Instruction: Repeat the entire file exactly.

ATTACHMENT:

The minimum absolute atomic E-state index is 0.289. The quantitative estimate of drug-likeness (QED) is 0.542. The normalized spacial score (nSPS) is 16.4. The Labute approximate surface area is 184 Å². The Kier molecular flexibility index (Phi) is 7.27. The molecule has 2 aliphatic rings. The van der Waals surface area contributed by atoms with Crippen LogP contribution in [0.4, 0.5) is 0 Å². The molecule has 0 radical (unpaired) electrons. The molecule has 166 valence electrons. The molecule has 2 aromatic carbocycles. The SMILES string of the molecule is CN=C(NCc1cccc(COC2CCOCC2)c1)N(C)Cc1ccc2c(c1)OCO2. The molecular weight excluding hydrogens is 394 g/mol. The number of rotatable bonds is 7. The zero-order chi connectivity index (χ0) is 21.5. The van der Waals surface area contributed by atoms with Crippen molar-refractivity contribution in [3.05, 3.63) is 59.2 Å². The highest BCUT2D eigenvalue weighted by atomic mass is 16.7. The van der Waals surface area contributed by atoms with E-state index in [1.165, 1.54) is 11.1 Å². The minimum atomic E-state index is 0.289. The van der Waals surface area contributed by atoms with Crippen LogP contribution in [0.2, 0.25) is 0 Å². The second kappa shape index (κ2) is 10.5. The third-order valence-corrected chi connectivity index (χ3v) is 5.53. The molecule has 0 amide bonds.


The minimum absolute atomic E-state index is 0.289. The quantitative estimate of drug-likeness (QED) is 0.542. The normalized spacial score (nSPS) is 16.4. The Labute approximate surface area is 184 Å². The Kier molecular flexibility index (Phi) is 7.27. The molecule has 2 aliphatic rings. The van der Waals surface area contributed by atoms with Crippen LogP contribution in [0.4, 0.5) is 0 Å². The molecule has 0 radical (unpaired) electrons. The molecule has 166 valence electrons. The molecule has 2 aromatic carbocycles. The SMILES string of the molecule is CN=C(NCc1cccc(COC2CCOCC2)c1)N(C)Cc1ccc2c(c1)OCO2. The molecular weight excluding hydrogens is 394 g/mol. The number of rotatable bonds is 7. The zero-order chi connectivity index (χ0) is 21.5. The van der Waals surface area contributed by atoms with Crippen molar-refractivity contribution in [3.05, 3.63) is 59.2 Å². The highest BCUT2D eigenvalue weighted by atomic mass is 16.7. The van der Waals surface area contributed by atoms with E-state index in [1.165, 1.54) is 11.1 Å². The minimum atomic E-state index is 0.289. The van der Waals surface area contributed by atoms with Crippen LogP contribution in [0.2, 0.25) is 0 Å². The second kappa shape index (κ2) is 10.5. The third-order valence-corrected chi connectivity index (χ3v) is 5.53. The molecule has 0 amide bonds.